Budget officials in Gov. Kathy Hochul's administration expect revenue from the state's primary source of money — the personal income tax — to decline amid concerns over a curdling economy and project gaps in coming years. 

How much New York collects in taxes will matter for future budget debates over top-tier items in the state's spending plan, broadly determining how New Yorkers receive services like health care and education. An economic downturn could make for fewer resources and more pronounced debates over taxes and spending. 

Hochul's office Monday evening released a quarterly update on the state's finances, finding revenue from the personal income tax will likely be "reduced substantially" from initial projections given the economic headwinds and a shrinking gross domestic product over the last two quarters nationally. 

The Division of Budget is estimating downward by billions of dollars how much New York will receive from the personal income tax. It still projects a surplus for the 2022-23 fiscal year beginning next April of $2.3 billion. But budget gaps are expected to open up from there at $310 million the following year and then $3.6 billion after that based on the current rate of spending and expected revenue.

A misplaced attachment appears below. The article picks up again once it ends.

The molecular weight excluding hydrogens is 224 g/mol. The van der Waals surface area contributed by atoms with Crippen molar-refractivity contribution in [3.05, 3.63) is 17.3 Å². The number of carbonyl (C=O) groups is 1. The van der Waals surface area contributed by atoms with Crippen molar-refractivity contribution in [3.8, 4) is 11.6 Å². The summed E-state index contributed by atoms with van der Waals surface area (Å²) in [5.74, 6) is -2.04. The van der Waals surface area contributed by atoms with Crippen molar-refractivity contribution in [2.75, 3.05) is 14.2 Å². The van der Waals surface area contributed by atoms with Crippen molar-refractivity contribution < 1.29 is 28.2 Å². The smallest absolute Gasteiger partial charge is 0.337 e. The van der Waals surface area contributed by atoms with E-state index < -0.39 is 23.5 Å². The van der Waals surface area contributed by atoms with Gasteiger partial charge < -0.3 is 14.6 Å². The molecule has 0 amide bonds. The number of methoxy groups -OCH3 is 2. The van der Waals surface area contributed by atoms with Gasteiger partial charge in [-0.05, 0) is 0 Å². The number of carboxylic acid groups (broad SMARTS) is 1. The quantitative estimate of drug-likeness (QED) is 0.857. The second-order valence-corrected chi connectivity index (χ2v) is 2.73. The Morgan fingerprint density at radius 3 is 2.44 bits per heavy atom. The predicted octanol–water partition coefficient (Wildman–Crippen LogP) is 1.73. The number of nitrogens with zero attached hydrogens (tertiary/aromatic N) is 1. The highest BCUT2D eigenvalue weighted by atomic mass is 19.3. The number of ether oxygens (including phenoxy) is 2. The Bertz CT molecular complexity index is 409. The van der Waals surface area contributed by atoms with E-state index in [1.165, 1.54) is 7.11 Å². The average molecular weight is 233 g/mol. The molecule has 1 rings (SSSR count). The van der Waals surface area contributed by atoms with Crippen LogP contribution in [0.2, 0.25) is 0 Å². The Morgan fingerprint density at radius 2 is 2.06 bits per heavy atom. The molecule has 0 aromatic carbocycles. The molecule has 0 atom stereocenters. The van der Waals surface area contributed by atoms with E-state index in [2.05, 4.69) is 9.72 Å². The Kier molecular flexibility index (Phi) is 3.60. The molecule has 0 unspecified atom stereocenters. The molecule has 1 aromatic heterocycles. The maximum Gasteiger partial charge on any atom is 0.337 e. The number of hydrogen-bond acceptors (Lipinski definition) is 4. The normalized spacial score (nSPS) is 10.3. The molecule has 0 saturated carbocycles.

By the 2027 fiscal year, the budget gap could reach more than $6 billion. 

Nevertheless, Hochul's office pointed to efforts the state has taken to weather a potential storm. 

"Like the rest of the country, New York State is facing substantial headwinds with a changing national economy, and our latest update to the Enacted Budget Financial Plan reflects that," Hochul said. "While the Plan incorporates future budget gaps, our commitment to fiscal discipline and planning for a rainy day remains and reserve fund deposits and balances will stay at the elevated levels we have planned." 

New York was flush with cash this winter thanks to federal pandemic relief as well as increased taxes on upper-income earners in the state. The added revenue allowed state lawmakers and Hochul to increase spending for schools and health care programs as well as send rebate checks to property taxpayers. 

Hochul's office also pointed to the added cash to New York's budget reserves as a safeguard against an economic slump. The goal is to eventually reach $19.4 billion in reserve funds, equal to 15% of the state's overall operating spending.